Dogs that are part of a pack learn through social learning. They use their senses to help them understand the world around them, how it works and how they fit into the situation. Dogs use their senses of smell, vision and verbal voice to learn and communicate with others.
Pet parents who train their dogs to adhere to certain boundaries within the household, respond to verbal and visual commands and guide their dog through a variety of obedience or agility training, find that dogs learn a certain way. Using visual signals in combination with hand signals during a training session will highly benefit the pet parent or handler.
Dogs also learn by trial and error. They will continue to repeat certain behavior until they are guided not to continue the action. This guidance comes from the pet parent. If your dog keeps chewing on your favorite shoes, they will not understand it is wrong until you remove the shoes and replace them with a pet safe toy. This guides your dog to the understanding that chewing on toys is the only acceptable behavior in this case. Most dogs will continue trying to chew on the shoes until they realize after many repetitions from their pet parent, that their toy is the object they should chew on. When your dog exhibits good behavior or accomplishes reaching training goals, reward their behavior with a tasty treat or verbal praise and a gentle pat on the head. This helps them understand this good behavior results in a positive reaction and they will continue to repeat the good behavior.
Unrewarded behavior will disappear. Many pet parents see their dog chewing on their shoes and begin to verbally yell at him. Unfortunately, any type of response, good or bad for attention seeking dog will make the dog feel rewarded. For example, if your dog is seeking your attention and your too busy cooking dinner for your family, he knows your favorite pair of shoes will definitely get him some wanted attention from you, even though it is negative. To a dog, you are still giving him a reward, because you are paying attention to him and that is what he was ultimately seeking. Dogs will stop repeating a specific behavior when it does not produce the desired reward.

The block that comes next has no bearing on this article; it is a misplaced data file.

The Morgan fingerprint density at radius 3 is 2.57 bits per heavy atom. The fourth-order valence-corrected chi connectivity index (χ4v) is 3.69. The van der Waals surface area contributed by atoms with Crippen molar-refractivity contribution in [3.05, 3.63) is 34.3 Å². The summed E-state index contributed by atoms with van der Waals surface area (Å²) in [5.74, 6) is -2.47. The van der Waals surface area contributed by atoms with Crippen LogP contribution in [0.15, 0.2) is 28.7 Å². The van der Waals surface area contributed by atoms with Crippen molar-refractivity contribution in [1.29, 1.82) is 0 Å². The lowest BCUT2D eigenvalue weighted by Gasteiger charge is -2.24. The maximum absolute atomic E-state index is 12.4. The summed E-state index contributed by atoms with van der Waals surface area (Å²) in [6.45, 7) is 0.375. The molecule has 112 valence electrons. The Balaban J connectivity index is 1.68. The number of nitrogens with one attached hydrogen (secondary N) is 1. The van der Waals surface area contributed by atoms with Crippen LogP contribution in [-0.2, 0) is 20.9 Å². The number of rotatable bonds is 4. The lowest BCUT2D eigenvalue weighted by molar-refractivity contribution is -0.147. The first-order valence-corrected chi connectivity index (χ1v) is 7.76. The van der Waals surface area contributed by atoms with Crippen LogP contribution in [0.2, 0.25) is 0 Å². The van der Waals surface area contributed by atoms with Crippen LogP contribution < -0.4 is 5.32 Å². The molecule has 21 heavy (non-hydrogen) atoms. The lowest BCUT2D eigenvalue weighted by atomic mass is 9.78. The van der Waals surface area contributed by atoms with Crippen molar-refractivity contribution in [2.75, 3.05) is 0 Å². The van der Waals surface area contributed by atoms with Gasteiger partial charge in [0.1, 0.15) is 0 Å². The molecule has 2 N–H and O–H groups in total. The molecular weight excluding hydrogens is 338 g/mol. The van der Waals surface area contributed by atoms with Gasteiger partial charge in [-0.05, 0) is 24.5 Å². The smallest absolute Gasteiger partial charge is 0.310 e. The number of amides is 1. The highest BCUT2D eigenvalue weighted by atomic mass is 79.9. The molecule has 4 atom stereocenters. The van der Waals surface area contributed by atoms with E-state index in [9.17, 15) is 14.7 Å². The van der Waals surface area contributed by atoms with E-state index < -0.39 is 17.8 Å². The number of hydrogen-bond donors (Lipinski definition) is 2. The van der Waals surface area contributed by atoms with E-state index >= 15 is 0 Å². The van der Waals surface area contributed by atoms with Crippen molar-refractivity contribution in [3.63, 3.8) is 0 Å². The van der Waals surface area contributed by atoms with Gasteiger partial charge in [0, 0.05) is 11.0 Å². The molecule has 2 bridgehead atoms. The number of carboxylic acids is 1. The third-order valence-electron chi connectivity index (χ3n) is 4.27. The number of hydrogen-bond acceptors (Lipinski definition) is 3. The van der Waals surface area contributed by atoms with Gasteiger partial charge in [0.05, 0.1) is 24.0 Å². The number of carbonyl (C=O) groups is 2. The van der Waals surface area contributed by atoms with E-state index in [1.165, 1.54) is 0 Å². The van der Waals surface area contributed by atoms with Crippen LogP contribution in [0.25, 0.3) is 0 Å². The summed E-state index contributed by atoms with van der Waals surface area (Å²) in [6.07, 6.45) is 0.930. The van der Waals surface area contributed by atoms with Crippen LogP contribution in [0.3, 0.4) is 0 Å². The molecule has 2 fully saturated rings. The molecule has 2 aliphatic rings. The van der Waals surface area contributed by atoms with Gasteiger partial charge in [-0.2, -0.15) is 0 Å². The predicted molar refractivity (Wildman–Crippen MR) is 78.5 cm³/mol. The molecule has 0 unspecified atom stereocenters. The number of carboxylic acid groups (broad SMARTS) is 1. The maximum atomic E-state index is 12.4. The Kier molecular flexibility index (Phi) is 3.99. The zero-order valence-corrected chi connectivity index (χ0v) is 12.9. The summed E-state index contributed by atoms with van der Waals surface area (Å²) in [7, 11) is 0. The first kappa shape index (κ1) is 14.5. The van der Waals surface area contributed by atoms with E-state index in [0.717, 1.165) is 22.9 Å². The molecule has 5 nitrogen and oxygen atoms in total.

Dogs are keen problem solvers. Have you ever seen a dog that is in a fenced in yard? If a dog wants to escape the yard, they will try a variety of solutions until they reach the one that works best. In a dogs mind, their problem is they may feel trapped in the yard. They work on solving the issue. A common way for dogs to escape is for them to dig holes under the fence, crawl under them and escape their entrapment. Many pet parents are wise to this situation and put chicken wire under the fence and deep into the ground to prevent the dog from digging for his freedom. Once a dog sees that this option of escape is not going to work, his problem-solving skills kick-in and he suddenly sees a different option to try, and realizes that his dog house is located close to the fence. He will try a new option, this time, crawling onto the top of his dog house and jumping over the fence. Ultimately, he solved his problem. The best thing for pet parents to do is to outsmart your pup and cover all possibilities. Some dogs are incredibly intelligent and will take you off guard at their imaginative problem-solving skills.
Visual and verbal communication is key to teaching your dog to learn in his own unique way. Understanding how your dog learns things will help pet parents find productive ways to train their intelligent dogs.